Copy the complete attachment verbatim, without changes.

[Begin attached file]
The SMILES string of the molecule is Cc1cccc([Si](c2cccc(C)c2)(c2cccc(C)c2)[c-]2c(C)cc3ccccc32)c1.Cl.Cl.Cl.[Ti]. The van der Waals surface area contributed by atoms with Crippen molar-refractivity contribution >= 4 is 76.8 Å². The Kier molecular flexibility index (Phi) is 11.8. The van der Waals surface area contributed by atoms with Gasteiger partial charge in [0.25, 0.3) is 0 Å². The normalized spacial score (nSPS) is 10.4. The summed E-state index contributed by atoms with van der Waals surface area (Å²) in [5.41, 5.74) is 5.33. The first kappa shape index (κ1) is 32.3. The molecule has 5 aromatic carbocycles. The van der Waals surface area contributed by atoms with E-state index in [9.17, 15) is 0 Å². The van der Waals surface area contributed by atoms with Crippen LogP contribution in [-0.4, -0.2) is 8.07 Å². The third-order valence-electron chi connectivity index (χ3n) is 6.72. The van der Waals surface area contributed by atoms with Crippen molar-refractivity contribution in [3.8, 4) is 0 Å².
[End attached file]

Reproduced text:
The SMILES string of the molecule is Cc1cccc([Si](c2cccc(C)c2)(c2cccc(C)c2)[c-]2c(C)cc3ccccc32)c1.Cl.Cl.Cl.[Ti]. The van der Waals surface area contributed by atoms with Crippen molar-refractivity contribution >= 4 is 76.8 Å². The Kier molecular flexibility index (Phi) is 11.8. The van der Waals surface area contributed by atoms with Gasteiger partial charge in [0.25, 0.3) is 0 Å². The normalized spacial score (nSPS) is 10.4. The summed E-state index contributed by atoms with van der Waals surface area (Å²) in [5.41, 5.74) is 5.33. The first kappa shape index (κ1) is 32.3. The molecule has 5 aromatic carbocycles. The van der Waals surface area contributed by atoms with E-state index in [9.17, 15) is 0 Å². The van der Waals surface area contributed by atoms with Crippen LogP contribution in [-0.4, -0.2) is 8.07 Å². The third-order valence-electron chi connectivity index (χ3n) is 6.72. The van der Waals surface area contributed by atoms with Crippen molar-refractivity contribution in [3.8, 4) is 0 Å².